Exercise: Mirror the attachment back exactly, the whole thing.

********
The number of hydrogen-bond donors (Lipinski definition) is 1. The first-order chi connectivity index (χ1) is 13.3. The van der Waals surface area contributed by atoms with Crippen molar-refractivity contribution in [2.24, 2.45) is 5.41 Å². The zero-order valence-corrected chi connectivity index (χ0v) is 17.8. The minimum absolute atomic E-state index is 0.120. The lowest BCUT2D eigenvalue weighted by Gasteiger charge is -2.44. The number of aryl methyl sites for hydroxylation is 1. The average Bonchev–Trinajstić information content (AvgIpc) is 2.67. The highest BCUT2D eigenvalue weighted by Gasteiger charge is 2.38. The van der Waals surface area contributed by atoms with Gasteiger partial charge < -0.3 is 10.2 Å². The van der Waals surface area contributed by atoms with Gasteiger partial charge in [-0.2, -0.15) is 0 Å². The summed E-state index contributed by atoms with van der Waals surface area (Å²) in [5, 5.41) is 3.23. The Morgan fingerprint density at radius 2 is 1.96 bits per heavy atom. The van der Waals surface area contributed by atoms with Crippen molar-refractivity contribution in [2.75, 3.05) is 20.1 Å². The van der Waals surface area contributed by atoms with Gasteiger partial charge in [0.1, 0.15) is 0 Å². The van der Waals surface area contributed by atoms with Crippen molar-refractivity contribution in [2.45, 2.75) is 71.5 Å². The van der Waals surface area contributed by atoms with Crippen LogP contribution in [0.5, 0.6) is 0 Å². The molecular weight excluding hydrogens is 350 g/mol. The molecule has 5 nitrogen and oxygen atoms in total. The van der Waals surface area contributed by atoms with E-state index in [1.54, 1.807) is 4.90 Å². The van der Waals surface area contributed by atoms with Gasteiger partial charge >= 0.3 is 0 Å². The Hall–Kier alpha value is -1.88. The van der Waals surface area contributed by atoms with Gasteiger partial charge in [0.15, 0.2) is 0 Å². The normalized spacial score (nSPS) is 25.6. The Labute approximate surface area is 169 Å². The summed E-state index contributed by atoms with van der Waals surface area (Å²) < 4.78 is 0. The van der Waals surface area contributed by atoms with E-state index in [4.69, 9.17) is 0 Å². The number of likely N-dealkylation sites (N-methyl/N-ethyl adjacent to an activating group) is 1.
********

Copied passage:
The number of hydrogen-bond donors (Lipinski definition) is 1. The first-order chi connectivity index (χ1) is 13.3. The van der Waals surface area contributed by atoms with Crippen molar-refractivity contribution in [2.24, 2.45) is 5.41 Å². The zero-order valence-corrected chi connectivity index (χ0v) is 17.8. The minimum absolute atomic E-state index is 0.120. The lowest BCUT2D eigenvalue weighted by Gasteiger charge is -2.44. The number of aryl methyl sites for hydroxylation is 1. The average Bonchev–Trinajstić information content (AvgIpc) is 2.67. The highest BCUT2D eigenvalue weighted by Gasteiger charge is 2.38. The van der Waals surface area contributed by atoms with Gasteiger partial charge < -0.3 is 10.2 Å². The van der Waals surface area contributed by atoms with Gasteiger partial charge in [-0.2, -0.15) is 0 Å². The summed E-state index contributed by atoms with van der Waals surface area (Å²) in [5, 5.41) is 3.23. The Morgan fingerprint density at radius 2 is 1.96 bits per heavy atom. The van der Waals surface area contributed by atoms with Crippen molar-refractivity contribution in [2.75, 3.05) is 20.1 Å². The van der Waals surface area contributed by atoms with Gasteiger partial charge in [0.1, 0.15) is 0 Å². The van der Waals surface area contributed by atoms with Crippen molar-refractivity contribution in [2.45, 2.75) is 71.5 Å². The van der Waals surface area contributed by atoms with Crippen LogP contribution in [0.5, 0.6) is 0 Å². The molecular weight excluding hydrogens is 350 g/mol. The molecule has 5 nitrogen and oxygen atoms in total. The van der Waals surface area contributed by atoms with E-state index in [1.54, 1.807) is 4.90 Å². The van der Waals surface area contributed by atoms with Gasteiger partial charge >= 0.3 is 0 Å². The Hall–Kier alpha value is -1.88. The van der Waals surface area contributed by atoms with Gasteiger partial charge in [0.15, 0.2) is 0 Å². The normalized spacial score (nSPS) is 25.6. The Labute approximate surface area is 169 Å². The summed E-state index contributed by atoms with van der Waals surface area (Å²) < 4.78 is 0. The van der Waals surface area contributed by atoms with E-state index in [4.69, 9.17) is 0 Å². The number of likely N-dealkylation sites (N-methyl/N-ethyl adjacent to an activating group) is 1.